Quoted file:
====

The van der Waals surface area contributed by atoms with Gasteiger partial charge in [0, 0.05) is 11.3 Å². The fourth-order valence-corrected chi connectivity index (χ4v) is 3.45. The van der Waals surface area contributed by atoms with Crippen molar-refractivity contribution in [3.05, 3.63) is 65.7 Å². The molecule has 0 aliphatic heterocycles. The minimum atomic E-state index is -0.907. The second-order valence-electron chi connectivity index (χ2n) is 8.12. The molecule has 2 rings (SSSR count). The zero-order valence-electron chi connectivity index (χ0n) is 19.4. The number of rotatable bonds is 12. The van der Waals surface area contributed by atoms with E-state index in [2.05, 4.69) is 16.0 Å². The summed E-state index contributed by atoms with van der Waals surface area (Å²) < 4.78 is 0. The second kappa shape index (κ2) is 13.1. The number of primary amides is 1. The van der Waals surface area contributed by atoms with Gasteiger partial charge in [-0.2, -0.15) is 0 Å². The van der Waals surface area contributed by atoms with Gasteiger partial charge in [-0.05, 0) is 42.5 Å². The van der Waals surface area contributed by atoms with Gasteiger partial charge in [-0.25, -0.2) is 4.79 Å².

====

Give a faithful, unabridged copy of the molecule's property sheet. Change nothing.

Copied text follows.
The van der Waals surface area contributed by atoms with Gasteiger partial charge in [0, 0.05) is 11.3 Å². The fourth-order valence-corrected chi connectivity index (χ4v) is 3.45. The van der Waals surface area contributed by atoms with Crippen molar-refractivity contribution in [3.05, 3.63) is 65.7 Å². The molecule has 0 aliphatic heterocycles. The minimum atomic E-state index is -0.907. The second-order valence-electron chi connectivity index (χ2n) is 8.12. The molecule has 2 rings (SSSR count). The zero-order valence-electron chi connectivity index (χ0n) is 19.4. The number of rotatable bonds is 12. The van der Waals surface area contributed by atoms with E-state index in [2.05, 4.69) is 16.0 Å². The summed E-state index contributed by atoms with van der Waals surface area (Å²) < 4.78 is 0. The second kappa shape index (κ2) is 13.1. The number of primary amides is 1. The van der Waals surface area contributed by atoms with Gasteiger partial charge in [-0.2, -0.15) is 0 Å². The van der Waals surface area contributed by atoms with Gasteiger partial charge in [-0.05, 0) is 42.5 Å². The van der Waals surface area contributed by atoms with Gasteiger partial charge in [-0.25, -0.2) is 4.79 Å².